Dubai World Central

Designed to leverage Dubai’s position as a trade, business and aviation hub, Dubai World Central (DWC) is a masterplanned airport city located close to the Jebel Ali sea port and built around the Al Maktoum International Airport. “DWC is a strategic initiative of the government of Dubai that will serve as a fully integrated hub for aviation, air transport, commercial and logistics businesses, while incorporating extensive residential and leisure amenities upon completion,” says Khalid Ibrahim, vice-president for strategy and corporate communications at DWC. “DWC is a comprehensive free zone with multimodal access and a business-friendly environment.”

With more than Dh17bn ($4.6bn) already invested in DWC’s expansion, the free zone’s authorities believe it is set to be one of the Middle East’s leading aerotropolises, encompassing the airport and a business park, as well as a series of districts, which range from the logistics and aviation districts to the golf, exhibition and humanitarian districts.

“DWC is primarily engaged in creating business opportunities for companies engaged in aviation, logistics and related industries,” says Mr Ibrahim. “This is all part of the aerotropolis concept, [as DWC is] a combination of an airport, as well as a logistics and business hub. The airport is designed to accommodate up to 120 million passengers and 12 million tonnes of air cargo per year upon completion." 

"The logistics district fills a gap in the global supply chain as it offers direct access to air, sea and road transportation, including a dedicated airport­–seaport corridor that allows cargo to be moved from the port to the airport in just 20 minutes. The aviation district serves as a one-stop centre for all aviation-related operations. Dubai’s economy remains on a growth path and we have all the right reasons to look forward to more exciting possibilities in the future. The continued expansion of these key components of DWC will ultimately boost Dubai’s ability to attract foreign direct investments.”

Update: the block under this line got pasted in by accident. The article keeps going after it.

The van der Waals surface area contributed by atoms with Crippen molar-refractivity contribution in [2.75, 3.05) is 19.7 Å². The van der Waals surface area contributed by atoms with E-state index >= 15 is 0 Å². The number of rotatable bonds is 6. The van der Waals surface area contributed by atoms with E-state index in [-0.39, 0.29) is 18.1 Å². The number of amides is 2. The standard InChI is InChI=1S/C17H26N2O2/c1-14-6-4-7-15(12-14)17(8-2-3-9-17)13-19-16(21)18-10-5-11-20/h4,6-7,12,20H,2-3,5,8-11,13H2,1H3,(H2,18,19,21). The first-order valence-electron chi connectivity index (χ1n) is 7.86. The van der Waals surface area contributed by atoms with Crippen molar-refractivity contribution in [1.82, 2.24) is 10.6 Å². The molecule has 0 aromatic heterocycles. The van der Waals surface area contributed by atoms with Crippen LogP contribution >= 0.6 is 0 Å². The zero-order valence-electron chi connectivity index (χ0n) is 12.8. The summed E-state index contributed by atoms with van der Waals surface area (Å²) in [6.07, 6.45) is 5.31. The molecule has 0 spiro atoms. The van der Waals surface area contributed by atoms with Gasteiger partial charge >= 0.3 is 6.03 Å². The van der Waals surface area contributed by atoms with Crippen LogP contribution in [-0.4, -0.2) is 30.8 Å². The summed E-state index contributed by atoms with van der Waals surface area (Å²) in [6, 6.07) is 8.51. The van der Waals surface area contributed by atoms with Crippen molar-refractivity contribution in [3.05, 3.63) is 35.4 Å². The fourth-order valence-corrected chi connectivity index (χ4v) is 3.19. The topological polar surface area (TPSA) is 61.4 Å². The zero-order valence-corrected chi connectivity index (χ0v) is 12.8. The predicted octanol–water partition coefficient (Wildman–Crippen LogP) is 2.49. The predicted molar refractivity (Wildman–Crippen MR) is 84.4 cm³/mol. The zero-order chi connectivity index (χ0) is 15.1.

Offshore versus onshore

A key selling point of operating offshore in Dubai’s free zones has been that companies are exempt from seeking a local owner, which would otherwise oblige foreign investors to place at least 51% of their company under Emirati ownership. Nonetheless, Yann Mrazek, managing partner of the law firm Cramer-Salamian, contends that far from offering foreign investors control, operating within a free zone can actually become a constraint.

“Although free zones have a lot of incentives, I am a big believer in [operating] onshore for many reasons,” says Mr Mrazek. “It is more flexible. When you are in a free zone, you basically sign up with it, so you are much less in control. If you want to change offices tomorrow, you need to stay in a free zone. So from a flexibility point of view, onshore is usually much better. There are also limitations in terms of the activities you can undertake and the geographical scope of these activities, whereas [operating] onshore has absolutely no geographical limitations.”

Mazdak Rafaty, managing partner of Ludwar International Consultancy FZC, also acknowledges the limitations of free zones. However, he maintains they are set to remain popular with foreign investors, as they are a gateway into Dubai for investors unfamiliar with doing business in the city.

Additionally, free zones offer investors the possibility of sourcing a reliable business partner, if they decide to move their operations onshore. “The legal structure [of company ownership] is 51% to the locals and 49% to the foreigners, so this is what brought about the idea of free zones,” says Mr Rafaty. “There are a variety of free zones and, depending on what your activity is, I would say they are a good way to get your foot in the market. When you meet a suitable partner, you can go onshore. Free zones are important because they are door-openers and they will continue to do well.”